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Operator [4]

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The next question comes from Lauren Torres with UBS.

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Lauren Elaine Torres, UBS Investment Bank, Research Division - Latin American Food and Beverage Senior Analyst [5]

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I guess, just first, just a quick follow-up on the question on margin. You noted that the synergies and the integration is going well, so the 5% to 6% margin that you noted for the acquired assets should improve. Just wondering if you have a time line on how that's progressing and how quickly the margins of those assets could reflect those of your existing assets? And then secondly, if I could also ask about the new market openings. There's a lot of good news flowing through here. So just curious if there's any way to kind of quantify what that benefit could be and how you're prepared for this increasing global demand. It seems like there could be more costs associated with it. But just curious on your exposure to these markets and your ability to serve it once it all comes into play.

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Fernando Galletti De Queiroz, Minerva S.A. - CEO [6]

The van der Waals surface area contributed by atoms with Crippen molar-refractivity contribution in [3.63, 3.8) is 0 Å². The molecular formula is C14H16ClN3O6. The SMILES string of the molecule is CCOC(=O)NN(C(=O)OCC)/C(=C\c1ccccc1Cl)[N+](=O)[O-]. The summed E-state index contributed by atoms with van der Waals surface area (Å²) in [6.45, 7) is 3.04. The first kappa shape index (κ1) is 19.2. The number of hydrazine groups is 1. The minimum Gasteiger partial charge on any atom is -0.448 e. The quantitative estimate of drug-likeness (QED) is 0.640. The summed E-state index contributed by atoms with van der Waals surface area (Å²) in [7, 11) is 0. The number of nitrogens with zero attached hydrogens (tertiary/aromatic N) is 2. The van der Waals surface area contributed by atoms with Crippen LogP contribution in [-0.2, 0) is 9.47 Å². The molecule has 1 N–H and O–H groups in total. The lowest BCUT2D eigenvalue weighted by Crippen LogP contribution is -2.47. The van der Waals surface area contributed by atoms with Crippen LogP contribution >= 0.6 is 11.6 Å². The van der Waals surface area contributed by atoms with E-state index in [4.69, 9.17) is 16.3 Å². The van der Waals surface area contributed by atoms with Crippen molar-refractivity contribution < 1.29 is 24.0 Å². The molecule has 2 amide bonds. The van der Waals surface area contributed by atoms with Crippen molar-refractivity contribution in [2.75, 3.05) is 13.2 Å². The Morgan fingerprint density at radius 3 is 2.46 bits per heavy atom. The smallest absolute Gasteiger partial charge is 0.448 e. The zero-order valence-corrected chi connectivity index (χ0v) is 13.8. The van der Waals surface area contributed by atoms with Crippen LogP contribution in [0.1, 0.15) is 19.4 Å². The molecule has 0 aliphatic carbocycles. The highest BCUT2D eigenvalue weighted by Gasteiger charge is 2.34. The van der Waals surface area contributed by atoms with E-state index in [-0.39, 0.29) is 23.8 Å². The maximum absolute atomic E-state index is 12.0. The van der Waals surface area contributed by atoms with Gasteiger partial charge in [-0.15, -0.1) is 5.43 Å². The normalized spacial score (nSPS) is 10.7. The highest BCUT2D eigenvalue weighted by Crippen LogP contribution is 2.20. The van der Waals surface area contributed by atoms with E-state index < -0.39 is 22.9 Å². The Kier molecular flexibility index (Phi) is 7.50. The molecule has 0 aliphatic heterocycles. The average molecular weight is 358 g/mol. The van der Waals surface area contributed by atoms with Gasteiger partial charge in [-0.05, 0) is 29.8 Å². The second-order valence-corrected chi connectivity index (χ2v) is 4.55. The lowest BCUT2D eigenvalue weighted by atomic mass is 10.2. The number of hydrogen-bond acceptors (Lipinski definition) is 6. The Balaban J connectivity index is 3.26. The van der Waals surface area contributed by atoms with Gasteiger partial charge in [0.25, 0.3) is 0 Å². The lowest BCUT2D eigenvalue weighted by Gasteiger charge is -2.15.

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On the first question, what we estimate is that in the period of 3 quarters to 4 quarters, we'll be able to implement all the synergies. What I can tell you is that the integration process is going very well. It's going much faster than we planned, especially on the commercial side, both on exports, local market and on the capital sourcing. So the integration is moving well, but we expect we are also benchmarking all the operations and the proceeds that the former company was having and comparing to ours. So there are benefits on it. And of course, there are the logical integration of rationalizing the support areas. So we believe that the 3 to 4 quarters are enough for us to capture the majority of the synergies. On the new market, this is a very important and it's a very good news that we are having. We are seeing Japan opening to Uruguay. We are seeing Paraguay moving towards the American market. Argentina, following the same way. Brazil looking at the new markets in the Southeast of Asia. So there is the reapproval of United States for Brazil as well. Indonesia is on the radar, especially market that are short of supply because of the reduction of Australia. They are looking for new opportunities to supply. To quantify that, it's hard, but it will give us more choices where to place our products. Some of these markets are premium markets and some of them have international levels -- international price levels that are higher than the ones that we are doing. So -- but I cannot quantify in terms of percentage how much it will improve the EBITDA. One thing that I can tell you is that, definitely, the margins will be more stable, and also is the tendency to grow.